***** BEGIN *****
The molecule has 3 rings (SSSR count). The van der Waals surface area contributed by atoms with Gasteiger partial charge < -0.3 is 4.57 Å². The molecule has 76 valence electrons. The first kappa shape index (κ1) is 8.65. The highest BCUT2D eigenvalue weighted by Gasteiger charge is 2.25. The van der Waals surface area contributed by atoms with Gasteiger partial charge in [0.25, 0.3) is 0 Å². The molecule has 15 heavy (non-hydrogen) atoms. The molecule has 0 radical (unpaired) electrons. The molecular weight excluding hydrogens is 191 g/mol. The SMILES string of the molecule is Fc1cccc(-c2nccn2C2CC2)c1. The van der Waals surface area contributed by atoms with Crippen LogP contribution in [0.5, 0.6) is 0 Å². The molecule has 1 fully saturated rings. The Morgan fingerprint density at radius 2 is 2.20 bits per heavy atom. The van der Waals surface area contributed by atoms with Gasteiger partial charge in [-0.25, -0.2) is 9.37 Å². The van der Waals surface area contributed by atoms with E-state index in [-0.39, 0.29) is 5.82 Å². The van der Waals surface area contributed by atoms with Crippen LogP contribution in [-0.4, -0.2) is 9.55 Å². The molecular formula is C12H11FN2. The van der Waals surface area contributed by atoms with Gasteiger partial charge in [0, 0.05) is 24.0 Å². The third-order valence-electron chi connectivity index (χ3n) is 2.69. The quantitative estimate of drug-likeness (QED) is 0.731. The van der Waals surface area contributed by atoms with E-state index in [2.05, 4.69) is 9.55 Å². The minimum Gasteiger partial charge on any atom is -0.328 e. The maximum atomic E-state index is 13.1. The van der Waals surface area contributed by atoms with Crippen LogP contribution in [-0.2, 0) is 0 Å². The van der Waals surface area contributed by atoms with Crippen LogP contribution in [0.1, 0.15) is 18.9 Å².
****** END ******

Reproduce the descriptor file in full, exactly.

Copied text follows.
The molecule has 3 rings (SSSR count). The van der Waals surface area contributed by atoms with Gasteiger partial charge < -0.3 is 4.57 Å². The molecule has 76 valence electrons. The first kappa shape index (κ1) is 8.65. The highest BCUT2D eigenvalue weighted by Gasteiger charge is 2.25. The van der Waals surface area contributed by atoms with Gasteiger partial charge in [0.25, 0.3) is 0 Å². The molecule has 15 heavy (non-hydrogen) atoms. The molecule has 0 radical (unpaired) electrons. The molecular weight excluding hydrogens is 191 g/mol. The SMILES string of the molecule is Fc1cccc(-c2nccn2C2CC2)c1. The van der Waals surface area contributed by atoms with Crippen LogP contribution in [0.5, 0.6) is 0 Å². The molecule has 1 fully saturated rings. The Morgan fingerprint density at radius 2 is 2.20 bits per heavy atom. The van der Waals surface area contributed by atoms with Gasteiger partial charge in [-0.25, -0.2) is 9.37 Å². The van der Waals surface area contributed by atoms with E-state index in [-0.39, 0.29) is 5.82 Å². The van der Waals surface area contributed by atoms with Crippen LogP contribution in [-0.4, -0.2) is 9.55 Å². The molecular formula is C12H11FN2. The van der Waals surface area contributed by atoms with Gasteiger partial charge in [0, 0.05) is 24.0 Å². The third-order valence-electron chi connectivity index (χ3n) is 2.69. The quantitative estimate of drug-likeness (QED) is 0.731. The van der Waals surface area contributed by atoms with E-state index in [2.05, 4.69) is 9.55 Å². The minimum Gasteiger partial charge on any atom is -0.328 e. The maximum atomic E-state index is 13.1. The van der Waals surface area contributed by atoms with Crippen LogP contribution in [-0.2, 0) is 0 Å². The van der Waals surface area contributed by atoms with Crippen LogP contribution in [0.1, 0.15) is 18.9 Å².